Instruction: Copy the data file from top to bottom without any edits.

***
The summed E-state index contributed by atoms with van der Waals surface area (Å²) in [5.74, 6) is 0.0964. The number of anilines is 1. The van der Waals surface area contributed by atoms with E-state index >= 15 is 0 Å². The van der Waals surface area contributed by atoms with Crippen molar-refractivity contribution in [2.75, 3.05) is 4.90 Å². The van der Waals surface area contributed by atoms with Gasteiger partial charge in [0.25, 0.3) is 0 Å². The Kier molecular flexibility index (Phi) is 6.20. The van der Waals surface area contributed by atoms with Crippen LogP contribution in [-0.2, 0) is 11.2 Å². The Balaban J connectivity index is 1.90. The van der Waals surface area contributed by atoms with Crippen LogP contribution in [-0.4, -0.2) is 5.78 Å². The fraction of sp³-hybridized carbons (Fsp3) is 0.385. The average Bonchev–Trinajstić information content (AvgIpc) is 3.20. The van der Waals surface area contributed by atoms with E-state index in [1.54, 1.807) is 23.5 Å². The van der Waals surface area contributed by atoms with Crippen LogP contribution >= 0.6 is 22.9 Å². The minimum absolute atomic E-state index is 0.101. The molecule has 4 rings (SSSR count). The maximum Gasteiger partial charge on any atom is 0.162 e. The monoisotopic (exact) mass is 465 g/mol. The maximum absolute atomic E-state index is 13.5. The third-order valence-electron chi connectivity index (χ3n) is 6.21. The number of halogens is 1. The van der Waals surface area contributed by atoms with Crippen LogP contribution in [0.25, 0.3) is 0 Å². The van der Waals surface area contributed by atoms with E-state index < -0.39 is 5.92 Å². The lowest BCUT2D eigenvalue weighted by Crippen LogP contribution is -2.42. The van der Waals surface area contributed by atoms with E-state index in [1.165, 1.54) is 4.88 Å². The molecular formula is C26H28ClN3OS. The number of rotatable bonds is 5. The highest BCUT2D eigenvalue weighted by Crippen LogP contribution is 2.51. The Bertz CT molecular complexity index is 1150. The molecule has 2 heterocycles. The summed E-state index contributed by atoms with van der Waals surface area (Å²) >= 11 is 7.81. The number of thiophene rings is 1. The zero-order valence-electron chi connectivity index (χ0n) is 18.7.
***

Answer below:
The summed E-state index contributed by atoms with van der Waals surface area (Å²) in [5.74, 6) is 0.0964. The number of anilines is 1. The van der Waals surface area contributed by atoms with E-state index >= 15 is 0 Å². The van der Waals surface area contributed by atoms with Crippen molar-refractivity contribution in [2.75, 3.05) is 4.90 Å². The van der Waals surface area contributed by atoms with Gasteiger partial charge in [0.25, 0.3) is 0 Å². The Kier molecular flexibility index (Phi) is 6.20. The van der Waals surface area contributed by atoms with Crippen LogP contribution in [-0.2, 0) is 11.2 Å². The Balaban J connectivity index is 1.90. The van der Waals surface area contributed by atoms with Crippen LogP contribution in [-0.4, -0.2) is 5.78 Å². The fraction of sp³-hybridized carbons (Fsp3) is 0.385. The average Bonchev–Trinajstić information content (AvgIpc) is 3.20. The van der Waals surface area contributed by atoms with E-state index in [1.54, 1.807) is 23.5 Å². The van der Waals surface area contributed by atoms with Crippen LogP contribution >= 0.6 is 22.9 Å². The minimum absolute atomic E-state index is 0.101. The molecule has 4 rings (SSSR count). The maximum Gasteiger partial charge on any atom is 0.162 e. The monoisotopic (exact) mass is 465 g/mol. The maximum absolute atomic E-state index is 13.5. The third-order valence-electron chi connectivity index (χ3n) is 6.21. The number of halogens is 1. The van der Waals surface area contributed by atoms with Crippen LogP contribution in [0.25, 0.3) is 0 Å². The van der Waals surface area contributed by atoms with E-state index < -0.39 is 5.92 Å². The lowest BCUT2D eigenvalue weighted by Crippen LogP contribution is -2.42. The van der Waals surface area contributed by atoms with E-state index in [1.165, 1.54) is 4.88 Å². The molecular formula is C26H28ClN3OS. The number of rotatable bonds is 5. The highest BCUT2D eigenvalue weighted by Crippen LogP contribution is 2.51. The Bertz CT molecular complexity index is 1150. The molecule has 2 heterocycles. The summed E-state index contributed by atoms with van der Waals surface area (Å²) >= 11 is 7.81. The number of thiophene rings is 1. The zero-order valence-electron chi connectivity index (χ0n) is 18.7.